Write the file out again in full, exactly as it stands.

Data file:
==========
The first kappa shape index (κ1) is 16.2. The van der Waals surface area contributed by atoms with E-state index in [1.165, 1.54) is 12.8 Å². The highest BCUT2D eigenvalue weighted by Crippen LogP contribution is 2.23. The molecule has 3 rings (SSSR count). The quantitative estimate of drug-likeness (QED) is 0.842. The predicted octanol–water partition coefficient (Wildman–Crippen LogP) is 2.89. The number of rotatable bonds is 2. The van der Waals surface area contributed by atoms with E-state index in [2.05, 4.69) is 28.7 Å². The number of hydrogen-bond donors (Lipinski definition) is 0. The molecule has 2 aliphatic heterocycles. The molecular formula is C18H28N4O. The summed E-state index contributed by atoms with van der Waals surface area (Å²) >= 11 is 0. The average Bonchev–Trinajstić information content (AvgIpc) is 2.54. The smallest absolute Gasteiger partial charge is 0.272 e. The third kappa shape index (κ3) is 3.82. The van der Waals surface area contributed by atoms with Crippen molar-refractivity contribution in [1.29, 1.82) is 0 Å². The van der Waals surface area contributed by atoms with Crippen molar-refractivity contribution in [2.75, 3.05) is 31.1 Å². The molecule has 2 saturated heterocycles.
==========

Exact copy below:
The first kappa shape index (κ1) is 16.2. The van der Waals surface area contributed by atoms with E-state index in [1.165, 1.54) is 12.8 Å². The highest BCUT2D eigenvalue weighted by Crippen LogP contribution is 2.23. The molecule has 3 rings (SSSR count). The quantitative estimate of drug-likeness (QED) is 0.842. The predicted octanol–water partition coefficient (Wildman–Crippen LogP) is 2.89. The number of rotatable bonds is 2. The van der Waals surface area contributed by atoms with E-state index in [2.05, 4.69) is 28.7 Å². The number of hydrogen-bond donors (Lipinski definition) is 0. The molecule has 2 aliphatic heterocycles. The molecular formula is C18H28N4O. The summed E-state index contributed by atoms with van der Waals surface area (Å²) >= 11 is 0. The average Bonchev–Trinajstić information content (AvgIpc) is 2.54. The smallest absolute Gasteiger partial charge is 0.272 e. The third kappa shape index (κ3) is 3.82. The van der Waals surface area contributed by atoms with Crippen molar-refractivity contribution in [1.29, 1.82) is 0 Å². The van der Waals surface area contributed by atoms with Crippen molar-refractivity contribution in [2.75, 3.05) is 31.1 Å². The molecule has 2 saturated heterocycles.